MANY muslims are involved in science.

It is not an Islamic belief or custom to disregard science. In fact, Islam is one of the only religions that perfectly COINCIDES with science. Learning about the world is encouraged in Islam and is considered a very important quality.

You've touched upon the point though, not as many have been given to muslims, because well, you just said it, they're devout, they have beards, they believe in Allah. So why would the west even consider it?

Perfectly, huh?

What religion, no matter what, "perfectly" coincides with science?

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Splodgenessabounds

I think there are some people here who arn't giving Islam enough credit. We wouldn't have rock 'n' roll as we know it today without Muslim culture. Elvis, The Beatles, The Doors, Led Zeppelin, none of them would have existed if it hadn't been for the Moors bringing the oud with them in the Umayyad conquest of Hispania in the 8th century. The oud gave way for the lute and latin guitar and the latin guitar over time turned into the guitars (qitar in Arabic) we know today.

That for me (sadly enough) is more important than anything anyone has done in history.

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little_dreamer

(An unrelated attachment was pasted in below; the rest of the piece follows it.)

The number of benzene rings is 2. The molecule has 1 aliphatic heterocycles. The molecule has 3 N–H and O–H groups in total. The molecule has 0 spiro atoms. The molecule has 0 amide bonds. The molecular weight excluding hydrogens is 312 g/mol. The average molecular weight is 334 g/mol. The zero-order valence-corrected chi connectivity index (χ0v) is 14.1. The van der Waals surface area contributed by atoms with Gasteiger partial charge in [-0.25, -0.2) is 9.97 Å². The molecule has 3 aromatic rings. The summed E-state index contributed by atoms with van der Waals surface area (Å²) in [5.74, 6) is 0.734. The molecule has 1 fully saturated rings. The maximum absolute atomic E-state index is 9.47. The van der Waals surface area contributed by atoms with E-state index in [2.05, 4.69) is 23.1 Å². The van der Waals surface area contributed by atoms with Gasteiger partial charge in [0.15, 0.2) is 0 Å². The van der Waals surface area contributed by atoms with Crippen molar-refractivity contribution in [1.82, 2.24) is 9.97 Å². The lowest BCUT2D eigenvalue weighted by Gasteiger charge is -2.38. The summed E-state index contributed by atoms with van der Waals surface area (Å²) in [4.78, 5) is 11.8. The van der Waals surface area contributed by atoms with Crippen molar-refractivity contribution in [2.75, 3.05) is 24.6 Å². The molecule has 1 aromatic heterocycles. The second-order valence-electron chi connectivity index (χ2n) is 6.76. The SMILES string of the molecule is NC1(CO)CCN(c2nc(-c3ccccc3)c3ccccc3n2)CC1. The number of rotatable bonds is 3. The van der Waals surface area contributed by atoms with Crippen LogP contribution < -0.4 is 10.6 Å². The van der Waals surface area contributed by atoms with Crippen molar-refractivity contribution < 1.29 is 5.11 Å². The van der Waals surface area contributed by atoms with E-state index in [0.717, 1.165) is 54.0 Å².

The Muslim world was more advanced than Europe in the Dark Ages, but Islamic inventors have been resting on their laurels for a few hundred years.

Other than the United Arab Emirates, there aren't too many centers of innovation in the Muslim world lately.

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MID
I think there are some people here who arn't giving Islam enough credit. We wouldn't have rock 'n' roll as we know it today without Muslim culture. Elvis, The Beatles, The Doors, Led Zeppelin, none of them would have existed if it hadn't been for the Moors bringing the oud with them in the Umayyad conquest of Hispania in the 8th century. The oud gave way for the lute and latin guitar and the latin guitar over time turned into the guitars (qitar in Arabic) we know today.

You have got to be kidding...

What an incredible association!

The oud ? It was a step along the way of the modern guitar's many hundreds of years of evolution, which can be traced back into Asia and India millenia ago.

The oud is a step along the path of that evolution, occurring with other innovations in different areas at the same time.

Comparing the oud to a modern Martin is like comnparing a rhesus monkey with a human being.

Declaring that rock and roll wouldn't have existed without Islamic oud influence is nonsense. Rock and Roll had nothing to do with ouds...

It had to do with Rickenbacher and Fender...a couple electric 6 string guitars, a boogie woogie blues rhythm, and a heavy backbeat on snare drum. Elvis, the Doors, the Beatles, and Led Zepplin had no relation, nor inheritance from ouds...

The Beatles (George Harrison, specifically) of course picked up on the sitar, which is a much more direct anscestor of the modern guitar...